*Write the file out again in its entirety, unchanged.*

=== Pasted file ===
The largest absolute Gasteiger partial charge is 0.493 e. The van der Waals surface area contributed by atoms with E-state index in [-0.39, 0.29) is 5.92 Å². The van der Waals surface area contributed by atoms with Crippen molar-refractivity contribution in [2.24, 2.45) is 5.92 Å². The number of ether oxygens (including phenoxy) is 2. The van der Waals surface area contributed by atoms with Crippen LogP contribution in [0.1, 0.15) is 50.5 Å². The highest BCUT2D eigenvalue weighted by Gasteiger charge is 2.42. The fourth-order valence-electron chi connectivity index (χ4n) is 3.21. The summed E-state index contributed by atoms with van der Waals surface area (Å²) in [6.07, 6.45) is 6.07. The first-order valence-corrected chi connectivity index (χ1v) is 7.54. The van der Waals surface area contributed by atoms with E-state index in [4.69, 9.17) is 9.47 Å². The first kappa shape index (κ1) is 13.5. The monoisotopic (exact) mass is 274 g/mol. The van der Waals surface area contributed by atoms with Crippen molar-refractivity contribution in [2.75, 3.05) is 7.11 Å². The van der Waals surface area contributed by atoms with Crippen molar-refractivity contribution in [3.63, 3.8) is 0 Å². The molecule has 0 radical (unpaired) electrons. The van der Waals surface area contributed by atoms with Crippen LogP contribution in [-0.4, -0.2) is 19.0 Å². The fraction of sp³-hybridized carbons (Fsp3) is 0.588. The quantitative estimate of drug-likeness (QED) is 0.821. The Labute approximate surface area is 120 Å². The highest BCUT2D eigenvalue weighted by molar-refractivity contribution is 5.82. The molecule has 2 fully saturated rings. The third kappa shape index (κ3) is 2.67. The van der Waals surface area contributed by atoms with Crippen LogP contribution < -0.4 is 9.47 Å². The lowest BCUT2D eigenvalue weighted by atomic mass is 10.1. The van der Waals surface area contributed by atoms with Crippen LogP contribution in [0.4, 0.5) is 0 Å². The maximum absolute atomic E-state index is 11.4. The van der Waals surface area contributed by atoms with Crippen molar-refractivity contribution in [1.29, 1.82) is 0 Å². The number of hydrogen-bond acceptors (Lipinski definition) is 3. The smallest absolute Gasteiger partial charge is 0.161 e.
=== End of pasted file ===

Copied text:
The largest absolute Gasteiger partial charge is 0.493 e. The van der Waals surface area contributed by atoms with E-state index in [-0.39, 0.29) is 5.92 Å². The van der Waals surface area contributed by atoms with Crippen molar-refractivity contribution in [2.24, 2.45) is 5.92 Å². The number of ether oxygens (including phenoxy) is 2. The van der Waals surface area contributed by atoms with Crippen LogP contribution in [0.1, 0.15) is 50.5 Å². The highest BCUT2D eigenvalue weighted by Gasteiger charge is 2.42. The fourth-order valence-electron chi connectivity index (χ4n) is 3.21. The summed E-state index contributed by atoms with van der Waals surface area (Å²) in [6.07, 6.45) is 6.07. The first-order valence-corrected chi connectivity index (χ1v) is 7.54. The van der Waals surface area contributed by atoms with E-state index in [4.69, 9.17) is 9.47 Å². The first kappa shape index (κ1) is 13.5. The monoisotopic (exact) mass is 274 g/mol. The van der Waals surface area contributed by atoms with Crippen molar-refractivity contribution in [2.75, 3.05) is 7.11 Å². The van der Waals surface area contributed by atoms with Crippen molar-refractivity contribution in [3.63, 3.8) is 0 Å². The molecule has 0 radical (unpaired) electrons. The van der Waals surface area contributed by atoms with Crippen LogP contribution in [-0.4, -0.2) is 19.0 Å². The fraction of sp³-hybridized carbons (Fsp3) is 0.588. The quantitative estimate of drug-likeness (QED) is 0.821. The Labute approximate surface area is 120 Å². The highest BCUT2D eigenvalue weighted by molar-refractivity contribution is 5.82. The molecule has 2 fully saturated rings. The third kappa shape index (κ3) is 2.67. The van der Waals surface area contributed by atoms with Crippen LogP contribution < -0.4 is 9.47 Å². The lowest BCUT2D eigenvalue weighted by atomic mass is 10.1. The van der Waals surface area contributed by atoms with Crippen LogP contribution in [0.4, 0.5) is 0 Å². The maximum absolute atomic E-state index is 11.4. The van der Waals surface area contributed by atoms with Crippen molar-refractivity contribution in [1.29, 1.82) is 0 Å². The number of hydrogen-bond acceptors (Lipinski definition) is 3. The smallest absolute Gasteiger partial charge is 0.161 e.